Richard On: Well, I had an older brother who also played guitar. I wanted to do everything that he did and I wanted to listen to everything he listened to. So the Cure was a huge influence on me just because I spent a lot of time trying to learn their songs. The whole synth-pop, New Order, stuff like that and then I found Pearl Jam. So now you're eight years deep into O.A.R., music has changed a good deal since '96, what are five must have CD's for you?

Richard On: Hmmm, man that's a tough question. I'd say Layla by Derek and the Dominoes. Good choice.

Richard On: Ten by Pearl Jam. There's a lot of live albums that I'm a big fan of. There's a live Allman Brothers CD. I think it's called An Evening With The Allman Brothers Live. This is with Warren Haynes. He does improv on a couple of songs on there that just catches me. Maybe we should just stick to studio stuff. I'm a big fan of a lot of live stuff as well, largely because the energy on it.

Richard On: The latest U2 album, All That You Leave Behind. That's a great record. Yes it is. That was one of the CD's that took only one listen to be a favorite. You know how sometimes you have to listen to something for while before it grows on you.

Richard On: Yeah. Not that one.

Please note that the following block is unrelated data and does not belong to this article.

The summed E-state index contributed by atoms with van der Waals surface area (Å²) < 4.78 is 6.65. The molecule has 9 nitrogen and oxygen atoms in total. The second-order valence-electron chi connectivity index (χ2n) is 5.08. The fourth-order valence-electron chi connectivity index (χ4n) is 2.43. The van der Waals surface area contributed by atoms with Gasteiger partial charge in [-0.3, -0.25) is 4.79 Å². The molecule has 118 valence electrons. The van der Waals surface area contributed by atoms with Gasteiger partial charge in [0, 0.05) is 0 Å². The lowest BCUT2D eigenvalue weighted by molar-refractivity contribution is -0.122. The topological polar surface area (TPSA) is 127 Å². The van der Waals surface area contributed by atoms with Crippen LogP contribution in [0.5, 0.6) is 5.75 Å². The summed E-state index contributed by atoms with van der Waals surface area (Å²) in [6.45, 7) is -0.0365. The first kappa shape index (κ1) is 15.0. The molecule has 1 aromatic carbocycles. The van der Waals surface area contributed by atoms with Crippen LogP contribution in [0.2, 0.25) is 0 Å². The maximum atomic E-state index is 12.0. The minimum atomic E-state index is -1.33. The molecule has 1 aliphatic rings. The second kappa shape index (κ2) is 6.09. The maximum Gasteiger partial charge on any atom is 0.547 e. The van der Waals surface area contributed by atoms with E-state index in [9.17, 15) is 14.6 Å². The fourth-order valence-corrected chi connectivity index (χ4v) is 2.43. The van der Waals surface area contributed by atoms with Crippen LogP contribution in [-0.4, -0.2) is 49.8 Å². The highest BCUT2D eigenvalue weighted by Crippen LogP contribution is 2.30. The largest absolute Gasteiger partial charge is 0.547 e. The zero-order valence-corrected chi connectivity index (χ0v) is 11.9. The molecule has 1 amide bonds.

Richard On: Yeah, I agree. I'm trying to think of some more recent stuff, not just old. Is that four? We're up to four, right? Yup.

Richard On: Hmm, I'd say The Cure, Disintegration album. Well that's certainly a diverse must-have list.

Richard On: Yeah, I listen to a lot of different stuff. Now you're about to head out on your own headlining tour, colleges, clubs, a mix of different sized venues. Are you playing any arenas, yet?

Richard On: No, I think we've got a couple of dates with 311. They might be arena shows. Right. We just did an interview with Tim Mahoney that's about to go up on the site. He seems like a really good guy.

Richard On: We just toured with them before the Sprite tour. We did about 12 dates with 311. Yeah, those guys are really cool. Are you the gear junkie in the band?

Richard On: (laughing) I am the gear junkie in the band. It wasn't too hard to tell. When I saw your pedal board I was like "if that doesn't scream gear junkie, I don't know what does." (laughs)

Richard On: (laughs) It's always the sloppiest guitar players that are the gear junkies because they buy all those effects trying to cover everything up. You can go to just about any closet in my house and if you open the door, chances are, a pedal of some type might hit you in the head. Do you help Marc out with his rig as well?

Richard On: His rig is a lot simpler than mine. I think he has a tube screamer and Line 6 DL4 delay. He asks me stuff but he has great ears for what he's looking for. He's also doing the more fundamental work on guitar. So I guess that makes sense. Now, there are a lot of young guitarists out there that are going to read this interview and there's so much that they can learn from what O.A.R. has been able to accomplish. Are there any specific things that you think you've done along this unique timeline, that you feel stands out to the point of being good advice for up-and-coming bands?

Richard On: For us, when we were up and coming, Napster was legal (laughs). (laughs) Right, good point.